How to Divide Your Garden Plants

Division is one of the easiest, most basic and cheapest methods of propagation. Large plant clumps are simply split up into several smaller ones — or in some instances small plandets are detached from the sides. Newcomers to gardening will be dealing in the main with clump-forming herbaceous and rock perennials, and naturalized bulbs.


Only ever divide plants which are healthy.

After you have carried out a division, aim to move the new plants to a fresh part of the border, switching them round with different kinds of border plants. This is to prevent a build up of pests and diseases.

Garden Plants

Most clump-forming perennials should be divided every three to five years as a matter of routine in a rejuvenation process, regardless of whether more plants are needed or not. Neglect in this respect leads to overcrowded, weak-stemmed plants with few and inferior flowers. Provided a reasonable standard of cultivation is maintained, and a few basic rules observed, healthy plants should remain in good condition indefinitely, when divided up at regular intervals.


Plants flowering in early spring are best dealt with in autumn. Otherwise the job can be tackled any time between mid-autumn and early spring, so long as plants are resting and the soil is neither frozen nor over wet.

Systematically working all round the clump, loosen with a garden fork, ease up and lift. Poke soil, small stones and weeds out from amongst the roots with a pointed stick. It is then very easy to pull young plants apart by hand. Just make sure each portion has some healthy roots and strong buds. Trim away any damaged roots and dead leaves before replanting the young, actively growing, outside portions of the clump. Always dispose of worn out pieces from the centre of the clump. And always work quickly so that the roots don’t dry out. Older neglected plants are more difficult to deal with, as very often their roots are well entangled. Using a spade, chop them up into reasonably sized portions, then deal with them as above and they will be easier to cope with next time they are lifted.

The majority of popular border and rock perennials are treated in this manner.


Strawberries are increased by removing plandets. Keep up a succession of young plants by pegging down plandets into small pots of potting compost in early summer. Don’t pin down more than four plandets from any one healthy plant. Each stem/runner may carry several plandets: it is the one nearest the parent which is used. Cut off the portion of stem beyond the pegged down plantlet, along with any other surplus runners. Once the young plants are growing freely, they are severed and planted up in fresh ground.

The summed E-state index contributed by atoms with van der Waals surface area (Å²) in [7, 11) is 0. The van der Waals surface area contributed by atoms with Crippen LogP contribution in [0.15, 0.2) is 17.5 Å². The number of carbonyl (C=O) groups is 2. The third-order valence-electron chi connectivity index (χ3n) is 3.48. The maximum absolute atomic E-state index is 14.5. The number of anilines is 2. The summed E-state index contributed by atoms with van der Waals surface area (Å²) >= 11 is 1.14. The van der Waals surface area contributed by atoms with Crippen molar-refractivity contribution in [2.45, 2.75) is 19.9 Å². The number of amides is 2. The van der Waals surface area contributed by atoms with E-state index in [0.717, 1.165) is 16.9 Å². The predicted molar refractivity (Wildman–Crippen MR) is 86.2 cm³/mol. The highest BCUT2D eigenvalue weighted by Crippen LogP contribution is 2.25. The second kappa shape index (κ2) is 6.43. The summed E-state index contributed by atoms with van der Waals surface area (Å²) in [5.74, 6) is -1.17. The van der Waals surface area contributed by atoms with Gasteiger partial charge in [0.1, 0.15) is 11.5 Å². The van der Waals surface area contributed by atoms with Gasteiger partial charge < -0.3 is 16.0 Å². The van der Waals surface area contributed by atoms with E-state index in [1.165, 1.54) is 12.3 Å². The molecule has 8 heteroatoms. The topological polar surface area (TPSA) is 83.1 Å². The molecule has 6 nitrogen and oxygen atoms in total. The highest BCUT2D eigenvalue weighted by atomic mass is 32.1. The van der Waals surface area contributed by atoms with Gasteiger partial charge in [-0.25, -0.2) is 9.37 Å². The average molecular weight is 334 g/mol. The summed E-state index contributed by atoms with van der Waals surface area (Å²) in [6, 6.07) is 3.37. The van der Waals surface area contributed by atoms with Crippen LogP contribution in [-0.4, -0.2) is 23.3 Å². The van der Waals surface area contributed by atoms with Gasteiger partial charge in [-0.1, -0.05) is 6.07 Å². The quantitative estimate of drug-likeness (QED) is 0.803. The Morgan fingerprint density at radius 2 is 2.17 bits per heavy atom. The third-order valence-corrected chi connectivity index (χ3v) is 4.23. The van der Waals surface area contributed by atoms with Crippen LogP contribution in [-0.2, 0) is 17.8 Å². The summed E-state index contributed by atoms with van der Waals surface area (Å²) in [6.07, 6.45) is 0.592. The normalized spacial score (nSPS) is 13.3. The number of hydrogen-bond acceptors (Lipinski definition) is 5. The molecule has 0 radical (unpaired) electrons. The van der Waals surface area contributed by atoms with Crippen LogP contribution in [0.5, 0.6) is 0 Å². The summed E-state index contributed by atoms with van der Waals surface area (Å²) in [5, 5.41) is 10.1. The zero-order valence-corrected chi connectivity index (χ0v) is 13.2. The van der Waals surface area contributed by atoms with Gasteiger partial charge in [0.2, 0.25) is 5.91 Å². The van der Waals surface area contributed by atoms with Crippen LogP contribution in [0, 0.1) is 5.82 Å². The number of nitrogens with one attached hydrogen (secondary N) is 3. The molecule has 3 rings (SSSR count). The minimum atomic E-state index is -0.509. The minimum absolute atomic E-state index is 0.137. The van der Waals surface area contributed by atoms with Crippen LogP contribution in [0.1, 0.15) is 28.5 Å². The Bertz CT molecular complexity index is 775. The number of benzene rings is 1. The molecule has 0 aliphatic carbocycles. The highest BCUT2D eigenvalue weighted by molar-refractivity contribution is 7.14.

Like herbaceous perennials, naturalized daffodils, narcissi, crocus and snowdrops need to be lifted and divided periodically, when they become overcrowded and flowering deteriorates.

In the case of daffodils, narcissi and crocus, gently fork up the clump after the foliage has died down. Separate the bulbs and corms and grade them for size. Put the largest to one side ready for planting in their flowering positions. The smaller ones need to be grown on for a few years, in an out-of-the-way spot, until they have made sufficient size to flower. Either replant the bulbs and corms immediately, giving the flowering-sized ones a bit of fresh ground and a bit more room, or alternatively dry them off and replant in autumn.

Garden Plants

Snowdrops are different. Deal with them immediately they have finished flowering and are still carrying plenty of leaf. Split them up; they must be replanted without delay or suggestion of drying. Water in after planting.

Further Readings:

Filed Under: Uncategorized


About the Author: Greenery always attracts Arthur Kunkle. He has a big garden where he plants many fruits and vegetables. His passion for gardening motivates him to write and share different tips on gardening.

RSSComments (0)

Trackback URL

Comments are closed.